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7 ways you can help your child step up to senior school

For some children switching to senior school can cause some nerves, so how can you help your child make that move more seamlessly?

NEWS 4 Nov 2022

It can seem like a step into the unknown…the move to senior school. Classrooms and teachers will be different. Routines and expectations might change. Uncertainty and unfamiliarity can be a little daunting.

While it’s perfectly natural for a young person to experience some nerves about what lies ahead, it’s important to remember that thousands of children across the country make that same step up into senior school every year – and they survive and can thrive.

“Parents and families can provide plenty of practical support to help the move to senior school run smoothly.”
Diane Furusho, Haileybury Deputy Principal – Student Wellbeing

"Emphasising what young people are looking forward to and the opportunities and experiences that await them in senior school is a good starting point."

“Take a positive perspective from the beginning and ask your child what they are looking forward to in senior school,” says Diane.

“Spend some time together looking at what is available to them in this next chapter. Talk about what will be different and what they’ll be able to do that they haven’t done before.”

What else can parents do to support their child as they move to senior school?

  1. If your child is nervous, reflect together on when they’ve taken a similar step previously. For example, how did they feel when they moved to Middle School? How did they manage those feelings, how did they negotiate the move successfully and how much fun did they have when they settled in? Remind them that they have made these kinds of changes before.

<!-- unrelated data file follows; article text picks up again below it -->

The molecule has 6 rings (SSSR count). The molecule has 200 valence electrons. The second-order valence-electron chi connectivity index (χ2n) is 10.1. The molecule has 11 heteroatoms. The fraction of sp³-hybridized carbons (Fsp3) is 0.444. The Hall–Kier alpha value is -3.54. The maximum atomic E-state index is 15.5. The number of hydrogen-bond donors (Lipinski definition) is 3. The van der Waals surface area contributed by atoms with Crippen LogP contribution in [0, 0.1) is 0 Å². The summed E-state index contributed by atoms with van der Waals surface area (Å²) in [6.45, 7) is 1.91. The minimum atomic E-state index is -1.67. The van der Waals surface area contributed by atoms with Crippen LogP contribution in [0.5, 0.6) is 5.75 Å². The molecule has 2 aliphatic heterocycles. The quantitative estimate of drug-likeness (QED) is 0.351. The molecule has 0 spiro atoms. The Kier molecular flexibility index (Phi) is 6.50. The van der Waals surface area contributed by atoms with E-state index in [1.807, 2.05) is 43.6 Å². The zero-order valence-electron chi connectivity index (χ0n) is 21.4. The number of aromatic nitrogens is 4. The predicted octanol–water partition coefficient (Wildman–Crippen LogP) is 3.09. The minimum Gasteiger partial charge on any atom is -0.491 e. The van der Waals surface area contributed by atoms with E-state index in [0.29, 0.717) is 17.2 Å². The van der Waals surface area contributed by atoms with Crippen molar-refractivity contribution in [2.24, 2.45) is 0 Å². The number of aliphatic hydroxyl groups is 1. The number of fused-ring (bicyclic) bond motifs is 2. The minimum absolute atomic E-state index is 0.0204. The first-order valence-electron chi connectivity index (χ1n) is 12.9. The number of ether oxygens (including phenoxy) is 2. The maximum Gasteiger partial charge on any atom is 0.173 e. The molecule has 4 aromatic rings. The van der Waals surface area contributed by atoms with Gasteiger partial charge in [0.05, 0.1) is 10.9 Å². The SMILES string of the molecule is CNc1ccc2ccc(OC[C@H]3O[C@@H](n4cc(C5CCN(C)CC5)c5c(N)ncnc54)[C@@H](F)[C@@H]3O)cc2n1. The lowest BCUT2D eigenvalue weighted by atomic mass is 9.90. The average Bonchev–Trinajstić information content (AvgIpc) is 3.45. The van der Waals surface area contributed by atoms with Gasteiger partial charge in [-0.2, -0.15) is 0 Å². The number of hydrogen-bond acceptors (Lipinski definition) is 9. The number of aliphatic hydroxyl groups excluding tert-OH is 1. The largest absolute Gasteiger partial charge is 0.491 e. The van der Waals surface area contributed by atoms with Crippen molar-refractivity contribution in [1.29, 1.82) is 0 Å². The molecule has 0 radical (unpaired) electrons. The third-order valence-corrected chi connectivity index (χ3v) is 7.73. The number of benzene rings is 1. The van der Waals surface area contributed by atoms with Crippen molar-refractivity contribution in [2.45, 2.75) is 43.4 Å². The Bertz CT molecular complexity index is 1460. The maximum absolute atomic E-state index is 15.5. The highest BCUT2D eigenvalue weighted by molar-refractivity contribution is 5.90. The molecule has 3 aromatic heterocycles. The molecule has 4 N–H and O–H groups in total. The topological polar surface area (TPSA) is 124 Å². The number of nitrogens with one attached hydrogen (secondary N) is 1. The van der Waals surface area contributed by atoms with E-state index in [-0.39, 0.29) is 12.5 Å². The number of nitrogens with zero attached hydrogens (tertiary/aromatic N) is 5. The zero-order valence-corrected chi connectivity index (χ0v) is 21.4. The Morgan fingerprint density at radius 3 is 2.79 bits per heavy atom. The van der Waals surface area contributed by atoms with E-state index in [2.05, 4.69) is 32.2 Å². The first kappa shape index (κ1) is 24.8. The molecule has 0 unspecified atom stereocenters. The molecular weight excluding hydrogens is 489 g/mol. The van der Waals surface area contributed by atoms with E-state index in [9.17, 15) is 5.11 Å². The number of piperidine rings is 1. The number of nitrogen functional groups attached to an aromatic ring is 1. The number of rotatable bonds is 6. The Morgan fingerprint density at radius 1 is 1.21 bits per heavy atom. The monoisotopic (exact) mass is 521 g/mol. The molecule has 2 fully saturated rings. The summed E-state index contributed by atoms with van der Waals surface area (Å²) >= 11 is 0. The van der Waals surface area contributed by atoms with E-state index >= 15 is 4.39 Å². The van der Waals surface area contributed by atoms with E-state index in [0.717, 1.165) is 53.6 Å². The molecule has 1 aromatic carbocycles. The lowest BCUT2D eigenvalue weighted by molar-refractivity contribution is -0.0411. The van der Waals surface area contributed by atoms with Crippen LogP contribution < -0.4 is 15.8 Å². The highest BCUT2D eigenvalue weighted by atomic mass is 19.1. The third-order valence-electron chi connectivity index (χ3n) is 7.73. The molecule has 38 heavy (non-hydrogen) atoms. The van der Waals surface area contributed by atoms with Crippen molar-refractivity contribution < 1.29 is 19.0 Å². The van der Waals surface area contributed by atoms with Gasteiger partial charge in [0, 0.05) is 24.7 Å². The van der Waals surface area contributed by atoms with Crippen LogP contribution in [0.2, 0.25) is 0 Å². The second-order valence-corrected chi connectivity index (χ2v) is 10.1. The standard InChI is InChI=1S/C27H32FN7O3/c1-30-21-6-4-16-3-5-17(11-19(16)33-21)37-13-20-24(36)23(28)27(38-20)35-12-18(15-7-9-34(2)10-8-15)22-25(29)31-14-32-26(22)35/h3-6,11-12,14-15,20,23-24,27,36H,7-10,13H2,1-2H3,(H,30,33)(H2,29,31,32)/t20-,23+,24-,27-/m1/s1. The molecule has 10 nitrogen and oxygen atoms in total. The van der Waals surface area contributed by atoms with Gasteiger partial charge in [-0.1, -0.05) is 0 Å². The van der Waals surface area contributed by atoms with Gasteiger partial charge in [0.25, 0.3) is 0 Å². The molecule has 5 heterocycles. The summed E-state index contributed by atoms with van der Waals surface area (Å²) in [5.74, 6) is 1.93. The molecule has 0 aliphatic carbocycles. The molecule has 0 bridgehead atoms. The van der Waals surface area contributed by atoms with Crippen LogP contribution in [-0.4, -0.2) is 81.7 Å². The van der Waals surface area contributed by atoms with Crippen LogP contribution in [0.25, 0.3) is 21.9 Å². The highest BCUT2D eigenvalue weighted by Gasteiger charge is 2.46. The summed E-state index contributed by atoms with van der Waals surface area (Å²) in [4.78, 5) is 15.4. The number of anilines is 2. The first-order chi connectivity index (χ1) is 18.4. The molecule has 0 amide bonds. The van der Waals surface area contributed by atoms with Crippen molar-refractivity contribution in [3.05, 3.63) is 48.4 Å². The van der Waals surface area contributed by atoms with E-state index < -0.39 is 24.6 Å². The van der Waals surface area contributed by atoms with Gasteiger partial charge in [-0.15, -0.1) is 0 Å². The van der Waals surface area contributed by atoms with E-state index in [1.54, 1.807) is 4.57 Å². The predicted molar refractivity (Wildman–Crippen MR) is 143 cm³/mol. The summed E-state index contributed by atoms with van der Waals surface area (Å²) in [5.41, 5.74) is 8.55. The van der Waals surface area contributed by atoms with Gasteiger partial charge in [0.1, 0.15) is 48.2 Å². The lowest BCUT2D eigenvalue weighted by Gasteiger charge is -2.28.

2. Arm yourself with some information about senior school so you can share that information with your child and remind them who they can talk to at school if they want help. “There will be new processes and systems your child won’t know yet so make sure they know the names of people they can ask for help if they need support,” says Maria Bailey, Haileybury Director of Counselling Services.
  3. “Young people might be worried about making new friends and getting to know where their new classrooms are. There will be elements of the unknown but it’s OK not to know everything – they will learn as they go,” says Maria.
  4. Sort out practical things like school uniform, booklists, devices and locker codes so children don’t have to worry about those.
  5. “Children may worry that senior school will bring more work so reassure them that you will help them plan a routine to manage that,” says Diane. “In the early weeks of senior school, ask them how they are managing and if they need help working out a plan so they can get everything done. Don’t trivialise how they feel, but remind your child that at different times already their workload at school has increased and that it was OK.”
  6. Encourage your child to build a consistent study routine. “But include some flexibility and role model switching on and off from work so children know that when it’s time to switch off, it’s time to relax,” says Maria.
  7. While the move to senior school inevitably brings some changes, reassure young people by also focusing on what is staying the same. “Many of the friends around them will stay the same,” says Diane. School grounds will also remain familiar. Balance what is staying the same with the excitement of the new experiences to come. “Be positive about having new teachers and being able to add to their friendship groups with new connections.

“While moving to senior school may seem a big step and there can be a little anxiety, it’s actually not as big a change as many people think,” says Diane.